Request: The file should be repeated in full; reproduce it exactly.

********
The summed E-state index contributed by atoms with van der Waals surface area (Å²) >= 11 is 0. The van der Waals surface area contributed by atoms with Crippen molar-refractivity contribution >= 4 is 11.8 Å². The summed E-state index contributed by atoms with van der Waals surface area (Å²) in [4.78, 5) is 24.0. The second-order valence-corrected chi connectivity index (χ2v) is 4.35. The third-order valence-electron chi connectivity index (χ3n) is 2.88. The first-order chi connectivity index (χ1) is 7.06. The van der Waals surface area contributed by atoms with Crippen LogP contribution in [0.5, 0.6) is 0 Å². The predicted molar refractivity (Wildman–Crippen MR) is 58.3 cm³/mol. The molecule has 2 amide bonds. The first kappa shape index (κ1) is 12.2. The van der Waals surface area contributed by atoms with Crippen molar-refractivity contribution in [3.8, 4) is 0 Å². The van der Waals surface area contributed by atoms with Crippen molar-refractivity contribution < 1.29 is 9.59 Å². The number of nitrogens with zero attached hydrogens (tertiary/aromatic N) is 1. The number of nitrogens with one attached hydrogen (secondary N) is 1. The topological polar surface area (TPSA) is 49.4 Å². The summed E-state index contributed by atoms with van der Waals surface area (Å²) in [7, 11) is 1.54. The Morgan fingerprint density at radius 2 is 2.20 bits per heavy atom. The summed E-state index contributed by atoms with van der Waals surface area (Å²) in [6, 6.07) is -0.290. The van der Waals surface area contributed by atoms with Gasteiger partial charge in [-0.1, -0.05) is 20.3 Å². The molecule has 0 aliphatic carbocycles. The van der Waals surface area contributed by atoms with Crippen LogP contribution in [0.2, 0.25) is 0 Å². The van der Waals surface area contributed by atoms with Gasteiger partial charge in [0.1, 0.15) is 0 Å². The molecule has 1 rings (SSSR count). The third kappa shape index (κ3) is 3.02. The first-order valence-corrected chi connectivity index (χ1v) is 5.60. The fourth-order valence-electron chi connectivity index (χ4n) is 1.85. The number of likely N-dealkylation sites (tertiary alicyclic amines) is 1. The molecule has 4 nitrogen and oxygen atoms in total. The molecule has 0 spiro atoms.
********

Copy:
The summed E-state index contributed by atoms with van der Waals surface area (Å²) >= 11 is 0. The van der Waals surface area contributed by atoms with Crippen molar-refractivity contribution >= 4 is 11.8 Å². The summed E-state index contributed by atoms with van der Waals surface area (Å²) in [4.78, 5) is 24.0. The second-order valence-corrected chi connectivity index (χ2v) is 4.35. The third-order valence-electron chi connectivity index (χ3n) is 2.88. The first-order chi connectivity index (χ1) is 7.06. The van der Waals surface area contributed by atoms with Crippen LogP contribution in [0.5, 0.6) is 0 Å². The predicted molar refractivity (Wildman–Crippen MR) is 58.3 cm³/mol. The molecule has 2 amide bonds. The first kappa shape index (κ1) is 12.2. The van der Waals surface area contributed by atoms with Crippen molar-refractivity contribution in [3.8, 4) is 0 Å². The van der Waals surface area contributed by atoms with Crippen molar-refractivity contribution < 1.29 is 9.59 Å². The number of nitrogens with zero attached hydrogens (tertiary/aromatic N) is 1. The number of nitrogens with one attached hydrogen (secondary N) is 1. The topological polar surface area (TPSA) is 49.4 Å². The summed E-state index contributed by atoms with van der Waals surface area (Å²) in [7, 11) is 1.54. The Morgan fingerprint density at radius 2 is 2.20 bits per heavy atom. The summed E-state index contributed by atoms with van der Waals surface area (Å²) in [6, 6.07) is -0.290. The van der Waals surface area contributed by atoms with Gasteiger partial charge in [-0.1, -0.05) is 20.3 Å². The molecule has 0 aliphatic carbocycles. The van der Waals surface area contributed by atoms with Crippen LogP contribution in [0.2, 0.25) is 0 Å². The van der Waals surface area contributed by atoms with Gasteiger partial charge in [0.1, 0.15) is 0 Å². The molecule has 1 rings (SSSR count). The third kappa shape index (κ3) is 3.02. The first-order valence-corrected chi connectivity index (χ1v) is 5.60. The fourth-order valence-electron chi connectivity index (χ4n) is 1.85. The number of likely N-dealkylation sites (tertiary alicyclic amines) is 1. The molecule has 4 nitrogen and oxygen atoms in total. The molecule has 0 spiro atoms.